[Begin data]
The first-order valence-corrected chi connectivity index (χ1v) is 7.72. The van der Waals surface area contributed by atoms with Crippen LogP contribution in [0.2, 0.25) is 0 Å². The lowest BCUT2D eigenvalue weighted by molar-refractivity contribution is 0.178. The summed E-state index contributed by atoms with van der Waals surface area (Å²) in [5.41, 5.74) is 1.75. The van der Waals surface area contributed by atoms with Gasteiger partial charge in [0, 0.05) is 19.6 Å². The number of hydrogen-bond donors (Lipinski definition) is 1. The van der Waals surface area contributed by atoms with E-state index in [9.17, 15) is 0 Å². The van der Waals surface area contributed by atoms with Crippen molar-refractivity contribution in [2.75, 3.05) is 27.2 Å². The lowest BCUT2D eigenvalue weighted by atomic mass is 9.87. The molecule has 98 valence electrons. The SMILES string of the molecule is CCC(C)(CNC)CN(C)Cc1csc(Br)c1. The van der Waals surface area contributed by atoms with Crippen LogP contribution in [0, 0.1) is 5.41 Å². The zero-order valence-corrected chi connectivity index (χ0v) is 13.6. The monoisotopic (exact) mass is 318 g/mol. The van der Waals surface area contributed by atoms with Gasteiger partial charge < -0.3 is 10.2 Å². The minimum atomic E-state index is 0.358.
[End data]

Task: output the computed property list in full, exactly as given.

The first-order valence-corrected chi connectivity index (χ1v) is 7.72. The van der Waals surface area contributed by atoms with Crippen LogP contribution in [0.2, 0.25) is 0 Å². The lowest BCUT2D eigenvalue weighted by molar-refractivity contribution is 0.178. The summed E-state index contributed by atoms with van der Waals surface area (Å²) in [5.41, 5.74) is 1.75. The van der Waals surface area contributed by atoms with Gasteiger partial charge in [0, 0.05) is 19.6 Å². The number of hydrogen-bond donors (Lipinski definition) is 1. The van der Waals surface area contributed by atoms with E-state index in [9.17, 15) is 0 Å². The van der Waals surface area contributed by atoms with Crippen molar-refractivity contribution in [2.75, 3.05) is 27.2 Å². The lowest BCUT2D eigenvalue weighted by atomic mass is 9.87. The molecule has 98 valence electrons. The SMILES string of the molecule is CCC(C)(CNC)CN(C)Cc1csc(Br)c1. The van der Waals surface area contributed by atoms with Crippen LogP contribution in [0, 0.1) is 5.41 Å². The zero-order valence-corrected chi connectivity index (χ0v) is 13.6. The monoisotopic (exact) mass is 318 g/mol. The van der Waals surface area contributed by atoms with Gasteiger partial charge < -0.3 is 10.2 Å². The minimum atomic E-state index is 0.358.